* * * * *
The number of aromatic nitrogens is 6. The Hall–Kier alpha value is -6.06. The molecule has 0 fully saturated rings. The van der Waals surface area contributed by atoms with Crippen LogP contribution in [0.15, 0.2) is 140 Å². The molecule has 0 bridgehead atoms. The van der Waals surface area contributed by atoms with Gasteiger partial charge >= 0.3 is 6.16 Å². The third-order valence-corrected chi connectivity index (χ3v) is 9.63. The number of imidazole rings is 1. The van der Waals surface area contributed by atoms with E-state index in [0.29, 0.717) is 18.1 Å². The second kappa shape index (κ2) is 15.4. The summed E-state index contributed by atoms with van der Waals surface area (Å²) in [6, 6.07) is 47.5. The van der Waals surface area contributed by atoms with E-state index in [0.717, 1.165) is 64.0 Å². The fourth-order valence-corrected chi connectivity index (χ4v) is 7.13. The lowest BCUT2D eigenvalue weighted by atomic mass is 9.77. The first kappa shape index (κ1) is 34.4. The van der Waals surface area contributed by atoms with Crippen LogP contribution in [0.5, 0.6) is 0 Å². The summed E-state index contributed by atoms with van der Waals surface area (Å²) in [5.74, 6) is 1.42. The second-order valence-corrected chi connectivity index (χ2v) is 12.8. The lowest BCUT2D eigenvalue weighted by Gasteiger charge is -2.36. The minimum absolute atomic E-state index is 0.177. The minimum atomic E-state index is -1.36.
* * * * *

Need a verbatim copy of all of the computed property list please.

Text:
The number of aromatic nitrogens is 6. The Hall–Kier alpha value is -6.06. The molecule has 0 fully saturated rings. The van der Waals surface area contributed by atoms with Crippen LogP contribution in [0.15, 0.2) is 140 Å². The molecule has 0 bridgehead atoms. The van der Waals surface area contributed by atoms with Gasteiger partial charge >= 0.3 is 6.16 Å². The third-order valence-corrected chi connectivity index (χ3v) is 9.63. The number of imidazole rings is 1. The van der Waals surface area contributed by atoms with E-state index in [0.29, 0.717) is 18.1 Å². The second kappa shape index (κ2) is 15.4. The summed E-state index contributed by atoms with van der Waals surface area (Å²) in [6, 6.07) is 47.5. The van der Waals surface area contributed by atoms with E-state index in [0.717, 1.165) is 64.0 Å². The fourth-order valence-corrected chi connectivity index (χ4v) is 7.13. The lowest BCUT2D eigenvalue weighted by atomic mass is 9.77. The first kappa shape index (κ1) is 34.4. The van der Waals surface area contributed by atoms with Crippen LogP contribution in [0.5, 0.6) is 0 Å². The summed E-state index contributed by atoms with van der Waals surface area (Å²) in [5.74, 6) is 1.42. The second-order valence-corrected chi connectivity index (χ2v) is 12.8. The lowest BCUT2D eigenvalue weighted by Gasteiger charge is -2.36. The minimum absolute atomic E-state index is 0.177. The minimum atomic E-state index is -1.36.